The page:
installations up for inspection that are not readily changeable to the additional safeguards. i think it is an example for the whole world that you're doing it. i would like to see that improved. we have a particularly difficult problem. sensitive activities that can be converted and moved into a weapons area. it is up to the international community not to be static as the fundamental designer of everything, but to move ahead and try to find ways to improve capacity. a suggestion was made by a number of us that we should
internationalize these facilities and there would be openness in what the facility was doing. and i think, iran has come back with that suggestion quietly and in a number of areas. if i had my way, i would've started with the u.s. to take part in the enrichment facilities and put them under international ownership. the others that are nuclear powers, it would be purely a civilian effort. but it would be no guarantee. >> he mentioned before that there were recently imposed sanctions and that this was a
problem. they said the u.s. will not impose new sanctions. what that means is that there may be particular enforcement actions and this was explained to the iranian side in great detail. expect more entities, but there will be no new sanctions. it was explained and understood. i happen to know that at lunch time, the u.s. side gave a heads up and advance notice that these designations were coming. before the world knew, as a courtesy, we let them know. it is recognized. even if these actions were
consistent with the interim agreement, they were inappropriate and unconstructive. everyone knew that they were not inconsistent. they were expected. >> given the history and given mistrust and the actions that we considered iran's violations, they have to do more than just satisfy minimum requirements. officials have said that our job is to resolve the concern of the international community. we are prepared to go to great lakes to do that. it will need certainly, temporarily. what should our objectives be? constraining what is called breakout capability.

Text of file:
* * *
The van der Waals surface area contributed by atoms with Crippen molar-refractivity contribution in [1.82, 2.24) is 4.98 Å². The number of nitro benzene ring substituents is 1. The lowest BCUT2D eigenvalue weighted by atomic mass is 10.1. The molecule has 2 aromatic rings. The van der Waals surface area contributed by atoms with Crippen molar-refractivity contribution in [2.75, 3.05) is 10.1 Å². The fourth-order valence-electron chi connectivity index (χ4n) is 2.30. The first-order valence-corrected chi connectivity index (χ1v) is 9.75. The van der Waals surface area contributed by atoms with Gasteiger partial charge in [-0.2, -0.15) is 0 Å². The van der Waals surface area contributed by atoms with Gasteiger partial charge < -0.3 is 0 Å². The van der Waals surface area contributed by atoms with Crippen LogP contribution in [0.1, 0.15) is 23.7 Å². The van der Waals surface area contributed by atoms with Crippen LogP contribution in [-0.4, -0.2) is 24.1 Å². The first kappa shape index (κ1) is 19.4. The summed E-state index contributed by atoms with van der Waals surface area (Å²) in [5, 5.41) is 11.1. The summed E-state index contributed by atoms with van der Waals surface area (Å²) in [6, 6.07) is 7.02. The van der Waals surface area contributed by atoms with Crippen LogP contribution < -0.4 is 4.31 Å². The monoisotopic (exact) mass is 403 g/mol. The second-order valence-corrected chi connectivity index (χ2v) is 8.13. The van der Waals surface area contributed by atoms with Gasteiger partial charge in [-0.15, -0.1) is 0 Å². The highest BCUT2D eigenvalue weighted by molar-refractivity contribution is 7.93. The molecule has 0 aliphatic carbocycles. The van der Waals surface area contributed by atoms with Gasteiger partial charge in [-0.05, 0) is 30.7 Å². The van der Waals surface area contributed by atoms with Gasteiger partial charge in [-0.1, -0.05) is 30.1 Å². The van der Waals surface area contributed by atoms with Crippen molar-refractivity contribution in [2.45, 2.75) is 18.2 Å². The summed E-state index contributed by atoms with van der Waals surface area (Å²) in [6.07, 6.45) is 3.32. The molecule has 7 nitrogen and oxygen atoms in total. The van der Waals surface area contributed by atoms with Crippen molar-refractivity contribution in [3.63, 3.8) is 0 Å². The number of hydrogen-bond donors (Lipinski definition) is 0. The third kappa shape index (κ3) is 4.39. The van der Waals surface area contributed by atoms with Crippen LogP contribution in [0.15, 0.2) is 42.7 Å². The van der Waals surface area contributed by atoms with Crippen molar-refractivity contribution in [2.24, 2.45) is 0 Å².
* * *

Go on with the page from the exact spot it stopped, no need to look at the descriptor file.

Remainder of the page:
if and when a country decides to get nuclear weapons, it abandons constraints and uses existing facilities very quickly to produce enough bomb grade uranium for a single weapon. and to do that quickly enough for the international community can intervene. but you have to lengthen that breakout timeline, the time it would take to enrich enough uranium for a bomb. in our view, it is possible to constrain the size of the program while at the same time meeting iran's legitimate needs for enriched uranium to fuel its nuclear energy program which, for the time being, is very modest.
it is possible to square the circle, but it will involve bridging a gap that is very wide. the problem with the interim agreement is that it attracts fire and criticism. it is natural for leaders to wanted to get a little bit. >> he said you can't have a deal that satisfies prime minister netanyahu. if that is true, can there be a deal? >> i agree that it should not be the standard. i don't know why he has taken a